REVIEW: Superior Spider-Man #10


After a harrowing fight that was literally all in his mind, the Superior Spider-Man is back to work and potentially Ghost-Peter-Parker free. Still, with his behavior being ‘off’ and his actions being a bit out of character, people are starting to wonder just what the heck is up with Spider-Man lately? More after the jump!


Slott knows how to create suspense.
Art makes a depressing plot less depressing.

Satellite characters come off as naive and stupid.
Cartoonish art is not for everyone.

Overall Rating: ★★★★☆


1 Star2 Stars3 Stars4 Stars5 Stars (7 votes, average: 2.43 out of 5)

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Writer: Dan Slott
Artist: Ryan Stegman
Letterer: Chris Eliopoulos
Colorist: Edgar Delgado
Editor: Stephen Wacker
Publisher: Marvel Comics
Cover Price: $3.99

Previously in Superior Spider-Man: After finding out that Peter Parker was still lurking around in his (?) mind, Otto Octavius uses his neuralitic scanner to find and erase Parker and his memories once and for all. After a semi-Inception style brawl with Parker trying desperately to keep his memories and, by default, himself intact, Octavius seemingly won, erasing what was left of Peter from existence.


Now that he no longer has the phantom of Peter Parker following him around and randomly taking control of his limbs, Octavius is free to continue patrolling New York at a leisurely but effective pace. As Peter Parker, he has a stable job, he’s about to get his doctorate, and he’s really starting to like Anna Maria Marconi. Still, that doesn’t change the fact that he’s been acting really non-Spider-Man-like and it’s beginning to turn heads.

While Spider-Man has never been more interesting than he is now, one can’t help but hope that Octavius is eventually caught and everything is put back to normal because, quite frankly, letting the villain win is a bit depressing. When it comes to this, Slott is either a genius or a masochist or both. He seems to enjoy dragging out just how effective Octavius is at not only being Spider-Man, but also how effective he is at keeping the secret that he’s actually himself and Parker is potentially dead (again).

In this book, the momentum is starting to gain a bit of traction, as some key people notice Spider-Man is not quite himself lately. Mary Jane notices that not only has Peter not talked to her, but he’s also brushed her off and has ceased coming to her rescue. Aunt May has noticed that Spider-Man himself is acting more violent. Carlie Cooper has already begun her inquiry with the Captain Watanabe regarding Parker’s murder of Massacre. Even regular street-cops are noticing that Spider-Man isn’t as funny as he used to be and that he no longer leaves little notes with the criminals he’s caught.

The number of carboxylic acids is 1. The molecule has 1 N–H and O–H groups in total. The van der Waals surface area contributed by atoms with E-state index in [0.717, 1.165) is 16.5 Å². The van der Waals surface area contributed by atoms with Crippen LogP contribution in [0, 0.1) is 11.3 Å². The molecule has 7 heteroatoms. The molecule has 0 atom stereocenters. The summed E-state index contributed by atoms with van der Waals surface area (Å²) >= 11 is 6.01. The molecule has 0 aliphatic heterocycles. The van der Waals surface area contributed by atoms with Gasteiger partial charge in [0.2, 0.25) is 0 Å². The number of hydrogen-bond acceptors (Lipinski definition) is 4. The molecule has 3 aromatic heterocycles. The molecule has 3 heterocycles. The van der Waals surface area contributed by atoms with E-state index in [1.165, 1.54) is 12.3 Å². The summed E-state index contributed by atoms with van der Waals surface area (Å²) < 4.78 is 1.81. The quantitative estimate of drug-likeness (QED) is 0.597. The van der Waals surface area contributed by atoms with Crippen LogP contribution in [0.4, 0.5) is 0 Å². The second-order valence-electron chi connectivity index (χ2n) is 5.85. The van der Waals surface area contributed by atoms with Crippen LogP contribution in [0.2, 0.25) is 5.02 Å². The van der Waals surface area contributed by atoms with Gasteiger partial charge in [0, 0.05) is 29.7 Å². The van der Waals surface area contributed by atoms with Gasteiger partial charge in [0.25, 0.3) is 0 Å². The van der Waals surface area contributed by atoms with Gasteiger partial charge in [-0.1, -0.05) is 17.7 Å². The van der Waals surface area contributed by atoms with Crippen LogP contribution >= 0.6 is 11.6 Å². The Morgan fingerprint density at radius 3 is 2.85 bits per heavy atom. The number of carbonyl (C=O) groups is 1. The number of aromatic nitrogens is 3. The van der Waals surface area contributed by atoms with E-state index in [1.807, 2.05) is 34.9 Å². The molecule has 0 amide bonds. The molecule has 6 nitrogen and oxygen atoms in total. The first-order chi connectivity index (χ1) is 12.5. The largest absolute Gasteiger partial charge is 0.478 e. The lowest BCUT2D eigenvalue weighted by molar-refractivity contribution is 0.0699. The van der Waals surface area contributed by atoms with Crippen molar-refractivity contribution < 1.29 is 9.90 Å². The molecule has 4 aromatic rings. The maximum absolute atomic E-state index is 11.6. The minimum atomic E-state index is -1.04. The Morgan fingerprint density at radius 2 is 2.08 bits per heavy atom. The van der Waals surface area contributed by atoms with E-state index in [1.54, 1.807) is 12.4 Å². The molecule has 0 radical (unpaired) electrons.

Even the villains are noticing that this is a scarier and definitively more dangerous Spider-Man. And since only the bad guys are apparently hip to this new Spider-Man’s game, they start heading underground in what’s presumably an effort to start pooling their resources. This includes Green Goblin hacking into the Spider-Bots, now making them invisible to Octavius’ ‘eyes.’

With so many people noticing, it’s getting frustrating as heck that someone doesn’t just put two and two together. Perhaps it’s something to be taken with a grain of salt in a genre where secret identities are rarely found out despite glaring inconsistencies and similarities. Still, when Spider-Man has recently murdered someone execution style, I’d think it would make a few people do more than ho-hum at the situation.

Or maybe that’s just wishful thinking on my part.


It’s easy to have mixed feelings about Stegman’s work and here it’s fairly evident why. On the one hand, his work has a very fun albeit cartoonish element to it, with a heavy emphasis on motion, color, and other similar traits associated with cartoons. On the other hand, sometimes the work looks hurried and a bit jagged, as if there was a rush this time to get this particular book out. It’s really a toss up and dependent on what the viewer likes personally.

That said, the cartoon-style is oddly fitting for this book. With a plotline that leans on the depressing side depending on how one feels about Doc Ock stealing the Spider-Man role, the art keeps it light and relatively fun.


While Slott has definitely revamped the character and has added a whole new element of suspense to this particular story, it’s starting to get a bit silly on how little everyone seems to notice or care about Spider-Man’s newfound blood lust. It’s nice that people are starting to notice, but a little action would be nice. And the cartoon styling of Ryan Stegman keep the series as upbeat as possible. I just find it hard to believe that people are this ridiculously stupid about whether there’s something up with Spider-Man. Overall, Superior-Spider-Man #10 earns three and a half stars out of five.

Rating: ★★★½☆